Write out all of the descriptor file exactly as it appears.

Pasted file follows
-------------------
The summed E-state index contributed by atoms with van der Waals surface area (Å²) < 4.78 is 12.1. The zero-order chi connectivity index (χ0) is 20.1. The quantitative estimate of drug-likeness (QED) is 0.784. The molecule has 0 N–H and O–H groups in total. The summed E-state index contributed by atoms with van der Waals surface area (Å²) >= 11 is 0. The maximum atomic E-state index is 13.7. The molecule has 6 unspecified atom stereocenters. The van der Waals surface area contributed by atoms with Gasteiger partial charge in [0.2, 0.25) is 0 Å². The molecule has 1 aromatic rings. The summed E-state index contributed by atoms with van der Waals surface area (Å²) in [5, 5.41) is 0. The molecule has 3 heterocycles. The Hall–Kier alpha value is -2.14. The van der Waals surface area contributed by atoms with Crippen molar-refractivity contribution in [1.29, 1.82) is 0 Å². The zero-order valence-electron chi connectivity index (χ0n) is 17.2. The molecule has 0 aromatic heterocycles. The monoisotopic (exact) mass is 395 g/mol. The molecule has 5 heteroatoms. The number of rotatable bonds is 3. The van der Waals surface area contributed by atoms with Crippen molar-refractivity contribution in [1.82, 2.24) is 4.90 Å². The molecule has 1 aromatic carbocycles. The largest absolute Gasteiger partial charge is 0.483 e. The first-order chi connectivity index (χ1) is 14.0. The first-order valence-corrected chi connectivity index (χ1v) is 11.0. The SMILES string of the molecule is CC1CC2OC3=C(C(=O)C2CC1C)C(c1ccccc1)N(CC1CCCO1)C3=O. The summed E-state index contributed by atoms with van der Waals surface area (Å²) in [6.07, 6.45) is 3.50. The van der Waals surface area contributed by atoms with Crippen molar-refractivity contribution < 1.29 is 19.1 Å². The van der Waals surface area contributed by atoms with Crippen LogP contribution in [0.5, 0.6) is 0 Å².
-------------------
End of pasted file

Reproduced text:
The summed E-state index contributed by atoms with van der Waals surface area (Å²) < 4.78 is 12.1. The zero-order chi connectivity index (χ0) is 20.1. The quantitative estimate of drug-likeness (QED) is 0.784. The molecule has 0 N–H and O–H groups in total. The summed E-state index contributed by atoms with van der Waals surface area (Å²) >= 11 is 0. The maximum atomic E-state index is 13.7. The molecule has 6 unspecified atom stereocenters. The van der Waals surface area contributed by atoms with Gasteiger partial charge in [0.2, 0.25) is 0 Å². The molecule has 1 aromatic rings. The summed E-state index contributed by atoms with van der Waals surface area (Å²) in [5, 5.41) is 0. The molecule has 3 heterocycles. The Hall–Kier alpha value is -2.14. The van der Waals surface area contributed by atoms with Crippen molar-refractivity contribution in [1.29, 1.82) is 0 Å². The zero-order valence-electron chi connectivity index (χ0n) is 17.2. The molecule has 0 aromatic heterocycles. The monoisotopic (exact) mass is 395 g/mol. The molecule has 5 heteroatoms. The number of rotatable bonds is 3. The van der Waals surface area contributed by atoms with Crippen molar-refractivity contribution in [1.82, 2.24) is 4.90 Å². The molecule has 1 aromatic carbocycles. The largest absolute Gasteiger partial charge is 0.483 e. The first-order chi connectivity index (χ1) is 14.0. The first-order valence-corrected chi connectivity index (χ1v) is 11.0. The SMILES string of the molecule is CC1CC2OC3=C(C(=O)C2CC1C)C(c1ccccc1)N(CC1CCCO1)C3=O. The summed E-state index contributed by atoms with van der Waals surface area (Å²) in [6.07, 6.45) is 3.50. The van der Waals surface area contributed by atoms with Crippen molar-refractivity contribution < 1.29 is 19.1 Å². The van der Waals surface area contributed by atoms with Crippen LogP contribution in [0.5, 0.6) is 0 Å².